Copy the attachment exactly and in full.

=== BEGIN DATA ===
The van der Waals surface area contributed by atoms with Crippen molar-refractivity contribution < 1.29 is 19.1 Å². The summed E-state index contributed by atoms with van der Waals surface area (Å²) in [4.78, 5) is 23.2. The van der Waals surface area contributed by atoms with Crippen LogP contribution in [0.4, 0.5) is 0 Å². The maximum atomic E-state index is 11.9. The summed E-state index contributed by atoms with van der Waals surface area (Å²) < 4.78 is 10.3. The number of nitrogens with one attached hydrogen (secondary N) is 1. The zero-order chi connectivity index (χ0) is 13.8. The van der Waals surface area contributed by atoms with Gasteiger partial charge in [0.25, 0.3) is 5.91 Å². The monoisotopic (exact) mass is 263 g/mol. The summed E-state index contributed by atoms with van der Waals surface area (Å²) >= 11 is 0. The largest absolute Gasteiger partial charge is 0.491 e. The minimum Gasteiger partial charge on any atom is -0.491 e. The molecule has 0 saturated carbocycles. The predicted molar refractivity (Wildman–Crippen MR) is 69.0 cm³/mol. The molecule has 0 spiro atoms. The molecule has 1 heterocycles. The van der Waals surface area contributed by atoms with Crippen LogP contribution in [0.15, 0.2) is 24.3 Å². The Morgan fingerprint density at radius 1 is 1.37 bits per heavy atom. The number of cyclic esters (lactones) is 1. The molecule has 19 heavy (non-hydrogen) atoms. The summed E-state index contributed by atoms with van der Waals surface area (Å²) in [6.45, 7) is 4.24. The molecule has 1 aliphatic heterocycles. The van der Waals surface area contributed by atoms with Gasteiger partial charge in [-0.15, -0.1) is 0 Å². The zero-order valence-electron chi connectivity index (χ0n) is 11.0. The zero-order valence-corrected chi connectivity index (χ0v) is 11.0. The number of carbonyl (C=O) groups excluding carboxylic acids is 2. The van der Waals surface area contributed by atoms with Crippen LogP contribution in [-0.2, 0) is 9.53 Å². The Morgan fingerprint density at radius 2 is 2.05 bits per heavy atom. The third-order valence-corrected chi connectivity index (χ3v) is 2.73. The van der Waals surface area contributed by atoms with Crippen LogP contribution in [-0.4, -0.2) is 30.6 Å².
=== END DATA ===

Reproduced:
The van der Waals surface area contributed by atoms with Crippen molar-refractivity contribution < 1.29 is 19.1 Å². The summed E-state index contributed by atoms with van der Waals surface area (Å²) in [4.78, 5) is 23.2. The van der Waals surface area contributed by atoms with Crippen LogP contribution in [0.4, 0.5) is 0 Å². The maximum atomic E-state index is 11.9. The summed E-state index contributed by atoms with van der Waals surface area (Å²) < 4.78 is 10.3. The number of nitrogens with one attached hydrogen (secondary N) is 1. The zero-order chi connectivity index (χ0) is 13.8. The van der Waals surface area contributed by atoms with Gasteiger partial charge in [0.25, 0.3) is 5.91 Å². The monoisotopic (exact) mass is 263 g/mol. The summed E-state index contributed by atoms with van der Waals surface area (Å²) >= 11 is 0. The largest absolute Gasteiger partial charge is 0.491 e. The minimum Gasteiger partial charge on any atom is -0.491 e. The molecule has 0 saturated carbocycles. The predicted molar refractivity (Wildman–Crippen MR) is 69.0 cm³/mol. The molecule has 0 spiro atoms. The molecule has 1 heterocycles. The van der Waals surface area contributed by atoms with Crippen LogP contribution in [0.15, 0.2) is 24.3 Å². The Morgan fingerprint density at radius 1 is 1.37 bits per heavy atom. The number of cyclic esters (lactones) is 1. The molecule has 19 heavy (non-hydrogen) atoms. The summed E-state index contributed by atoms with van der Waals surface area (Å²) in [6.45, 7) is 4.24. The molecule has 1 aliphatic heterocycles. The van der Waals surface area contributed by atoms with Gasteiger partial charge in [-0.15, -0.1) is 0 Å². The zero-order valence-electron chi connectivity index (χ0n) is 11.0. The zero-order valence-corrected chi connectivity index (χ0v) is 11.0. The number of carbonyl (C=O) groups excluding carboxylic acids is 2. The van der Waals surface area contributed by atoms with Crippen LogP contribution in [-0.2, 0) is 9.53 Å². The Morgan fingerprint density at radius 2 is 2.05 bits per heavy atom. The third-order valence-corrected chi connectivity index (χ3v) is 2.73. The van der Waals surface area contributed by atoms with Crippen LogP contribution in [-0.4, -0.2) is 30.6 Å².